Surrogate presidential debaters square off at WSU

Representing Mitt Romney, David Kensinger makes a point while Rep. Jim Ward, (center right) representing President Obama, looks on. At left are political science professors Ken Ciboski and Mel Kahn, who served as moderator at the traditional surrogate presidential debate at Wichita State University.

It wasn’t Obama vs. Romney IV, but state Rep. Jim Ward and gubernatorial advisor David Kensinger tried hard to make it that way.

As Wichita State University’s Political Science Club hosted its traditional pre-election surrogate debate, Ward, D-Wichita, stood in for President Obama; Republican nominee Mitt Romney was represented by Kensinger a political consultant and former chief of staff for Gov. Sam Brownback.

Much of the debate covered familiar ground for those who watched the real candidates face off in their three debates – the economy, jobs, taxes, health care and the deficit were all in play.

And like the real candidates, both debaters had overarching themes they returned to repeatedly in their appeal for votes.

For Ward, the question of the day was “Are we all in this together or go it alone?”

Kensinger’s chief argument was that the president is the chief executive of the country and should be fired for “poor performance” on employment, poverty and the national debt.

“If you were dissatisfied enough with the performance of President Bush 43 that you fired him, by objective measurement, the performance of the 44th president was worse and he in turn then should be fired,” Kensinger said.

Ward acknowledged that Americans have been through tough times. But he blamed Republicans for blocking progress on solving the nations’s problems by setting their top priority as unseating Obama and taking an attitude of “we can’t agree with the president on anything.”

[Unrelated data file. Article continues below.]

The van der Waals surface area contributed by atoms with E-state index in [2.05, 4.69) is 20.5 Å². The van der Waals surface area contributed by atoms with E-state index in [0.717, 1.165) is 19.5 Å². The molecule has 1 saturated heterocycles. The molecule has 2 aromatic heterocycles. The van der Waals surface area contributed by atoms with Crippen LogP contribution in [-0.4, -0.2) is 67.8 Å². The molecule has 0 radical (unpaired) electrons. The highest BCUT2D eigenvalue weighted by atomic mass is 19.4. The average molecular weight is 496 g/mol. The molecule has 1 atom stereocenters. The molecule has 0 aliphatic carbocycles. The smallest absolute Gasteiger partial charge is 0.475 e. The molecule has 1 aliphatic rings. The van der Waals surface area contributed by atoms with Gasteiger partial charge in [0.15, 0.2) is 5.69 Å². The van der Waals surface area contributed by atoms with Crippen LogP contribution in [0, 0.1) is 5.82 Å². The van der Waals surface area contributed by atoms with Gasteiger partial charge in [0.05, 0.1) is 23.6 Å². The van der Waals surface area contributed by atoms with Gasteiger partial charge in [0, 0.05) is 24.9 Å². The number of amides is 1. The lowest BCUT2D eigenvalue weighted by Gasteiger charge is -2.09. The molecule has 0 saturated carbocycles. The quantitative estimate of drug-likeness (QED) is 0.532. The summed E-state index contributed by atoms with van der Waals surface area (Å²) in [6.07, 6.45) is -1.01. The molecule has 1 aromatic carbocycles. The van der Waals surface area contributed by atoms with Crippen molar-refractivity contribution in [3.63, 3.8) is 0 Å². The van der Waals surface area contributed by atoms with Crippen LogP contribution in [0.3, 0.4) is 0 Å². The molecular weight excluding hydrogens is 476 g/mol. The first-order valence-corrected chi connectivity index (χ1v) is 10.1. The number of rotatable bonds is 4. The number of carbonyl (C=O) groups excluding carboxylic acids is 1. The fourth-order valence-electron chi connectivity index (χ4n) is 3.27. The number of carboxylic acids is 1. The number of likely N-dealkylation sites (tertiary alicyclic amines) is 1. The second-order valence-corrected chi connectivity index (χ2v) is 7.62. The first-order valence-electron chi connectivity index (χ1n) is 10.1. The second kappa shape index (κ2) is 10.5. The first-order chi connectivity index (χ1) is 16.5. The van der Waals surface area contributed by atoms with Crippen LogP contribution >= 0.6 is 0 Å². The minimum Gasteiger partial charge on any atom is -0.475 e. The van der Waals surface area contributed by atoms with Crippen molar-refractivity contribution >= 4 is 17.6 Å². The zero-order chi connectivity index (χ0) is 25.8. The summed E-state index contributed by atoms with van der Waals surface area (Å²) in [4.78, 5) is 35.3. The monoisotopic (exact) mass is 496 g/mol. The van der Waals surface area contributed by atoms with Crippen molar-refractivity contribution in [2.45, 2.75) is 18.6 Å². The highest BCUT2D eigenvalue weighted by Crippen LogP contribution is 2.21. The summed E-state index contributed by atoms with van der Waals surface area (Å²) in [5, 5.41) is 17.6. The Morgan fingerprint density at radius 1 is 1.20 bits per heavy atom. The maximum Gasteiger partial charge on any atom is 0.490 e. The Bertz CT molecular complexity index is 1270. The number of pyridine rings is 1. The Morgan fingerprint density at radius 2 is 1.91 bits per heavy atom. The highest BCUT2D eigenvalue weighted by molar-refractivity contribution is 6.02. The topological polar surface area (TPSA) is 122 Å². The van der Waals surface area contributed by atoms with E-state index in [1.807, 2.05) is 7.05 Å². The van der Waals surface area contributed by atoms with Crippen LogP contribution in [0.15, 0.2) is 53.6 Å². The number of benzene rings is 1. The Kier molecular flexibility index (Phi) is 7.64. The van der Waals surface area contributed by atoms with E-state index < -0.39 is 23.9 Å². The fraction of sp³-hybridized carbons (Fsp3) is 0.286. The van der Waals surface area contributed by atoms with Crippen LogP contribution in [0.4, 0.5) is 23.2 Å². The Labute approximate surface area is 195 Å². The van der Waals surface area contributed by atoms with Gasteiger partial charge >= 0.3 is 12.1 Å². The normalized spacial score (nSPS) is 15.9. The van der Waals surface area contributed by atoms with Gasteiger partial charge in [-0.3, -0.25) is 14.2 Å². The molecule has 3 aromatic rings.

Meanwhile, they simultaneously purged their own party of moderate politicians who might have reached across the aisle, Ward said.

“Many people (Republican members of Congress) who were in the middle of the road were told that your political future is over if you vote for the stimulus, if you work for a long-term budget program that doesn’t voucherize Medicaid.”

Kensinger argued that Romney, the former governor of Massachusetts, has a “proven record of bipartisan performance.”

“If we agree that debate is the way to move forward and we agree that bipartisanship and spending restraint are what is necessary … I can only offer you as an empiricist … what has happened before. Gov. Romney worked with an overwhelmingly Democratic legislature, balanced four budgets and helped lead to overall job growth.”

Possibly the most telling clash of the surrogates’ conflicting views came when Kensinger cited the Negro Leagues of the early 20th Century as an example of how private-sector entrepreneurship can improve society better than government can.

Barred from the all-white Major League Baseball, black players said “If we can’t play in the major leagues we will build our own,” Kensinger said. “And our own will be so outstanding, the quality of play and profit we generate will force those who respect fair play and excellence — and who wish to maximize their market — to allow us in the game.

“It accomplished complete success, total integration within the world of baseball within two generations and without bloodshed,” Kensinger said. “The answer is entrepreneurship. And entrepreneurship is most held down by excessive government taxation and regulation.”

Ward, however, said that government involvement was critical in integration, not just in baseball but society itself.

“I don’t think it would have happened without the Civil Rights Act of ‘64 and the Voting Rights act of ‘65 and a long litany of court decisions that said ‘No, you must include everybody,’” Ward said. “And that’s where I think government involvement is very important — not controlling, but saying, ‘No, no, we can’t wait another 100 years for the economy to grow us into equality.’”

WSU students who attended the debate split over who they thought won. Consensus was that it was close and some students said Ward and Kensinger put on a better debate than the real candidates had.

Said 19-year-old student Will Amos: “They both used more facts than the actual candidates do.”